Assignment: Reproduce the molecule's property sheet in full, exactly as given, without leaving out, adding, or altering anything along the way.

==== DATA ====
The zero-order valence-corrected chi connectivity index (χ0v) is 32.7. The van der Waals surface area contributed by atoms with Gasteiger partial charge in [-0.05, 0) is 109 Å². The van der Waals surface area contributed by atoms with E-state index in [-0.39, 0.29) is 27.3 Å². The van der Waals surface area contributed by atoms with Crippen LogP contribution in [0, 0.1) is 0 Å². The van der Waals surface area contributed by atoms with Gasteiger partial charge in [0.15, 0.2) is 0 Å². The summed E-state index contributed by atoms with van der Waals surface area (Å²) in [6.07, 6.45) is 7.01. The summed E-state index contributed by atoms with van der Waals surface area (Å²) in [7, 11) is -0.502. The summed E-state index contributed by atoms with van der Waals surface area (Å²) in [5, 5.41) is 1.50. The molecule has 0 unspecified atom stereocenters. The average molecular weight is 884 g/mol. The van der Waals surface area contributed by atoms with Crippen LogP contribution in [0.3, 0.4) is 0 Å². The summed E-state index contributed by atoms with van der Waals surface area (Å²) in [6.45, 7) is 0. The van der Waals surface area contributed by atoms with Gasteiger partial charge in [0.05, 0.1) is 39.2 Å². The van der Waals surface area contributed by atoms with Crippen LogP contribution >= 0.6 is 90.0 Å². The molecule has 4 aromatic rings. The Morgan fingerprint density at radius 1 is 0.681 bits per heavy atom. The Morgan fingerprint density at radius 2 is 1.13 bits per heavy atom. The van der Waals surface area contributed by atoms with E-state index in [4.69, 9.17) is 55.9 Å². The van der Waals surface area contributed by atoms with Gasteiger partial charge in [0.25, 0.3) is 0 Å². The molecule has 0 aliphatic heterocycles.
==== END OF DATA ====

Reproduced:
The zero-order valence-corrected chi connectivity index (χ0v) is 32.7. The van der Waals surface area contributed by atoms with Gasteiger partial charge in [-0.05, 0) is 109 Å². The van der Waals surface area contributed by atoms with E-state index in [-0.39, 0.29) is 27.3 Å². The van der Waals surface area contributed by atoms with Crippen LogP contribution in [0, 0.1) is 0 Å². The van der Waals surface area contributed by atoms with Gasteiger partial charge in [0.15, 0.2) is 0 Å². The summed E-state index contributed by atoms with van der Waals surface area (Å²) in [6.07, 6.45) is 7.01. The summed E-state index contributed by atoms with van der Waals surface area (Å²) in [7, 11) is -0.502. The summed E-state index contributed by atoms with van der Waals surface area (Å²) in [5, 5.41) is 1.50. The molecule has 0 unspecified atom stereocenters. The average molecular weight is 884 g/mol. The van der Waals surface area contributed by atoms with Crippen LogP contribution in [0.3, 0.4) is 0 Å². The summed E-state index contributed by atoms with van der Waals surface area (Å²) in [6.45, 7) is 0. The van der Waals surface area contributed by atoms with Gasteiger partial charge in [0.05, 0.1) is 39.2 Å². The van der Waals surface area contributed by atoms with Crippen LogP contribution >= 0.6 is 90.0 Å². The molecule has 4 aromatic rings. The Morgan fingerprint density at radius 1 is 0.681 bits per heavy atom. The Morgan fingerprint density at radius 2 is 1.13 bits per heavy atom. The van der Waals surface area contributed by atoms with E-state index in [4.69, 9.17) is 55.9 Å². The van der Waals surface area contributed by atoms with Gasteiger partial charge in [0.25, 0.3) is 0 Å². The molecule has 0 aliphatic heterocycles.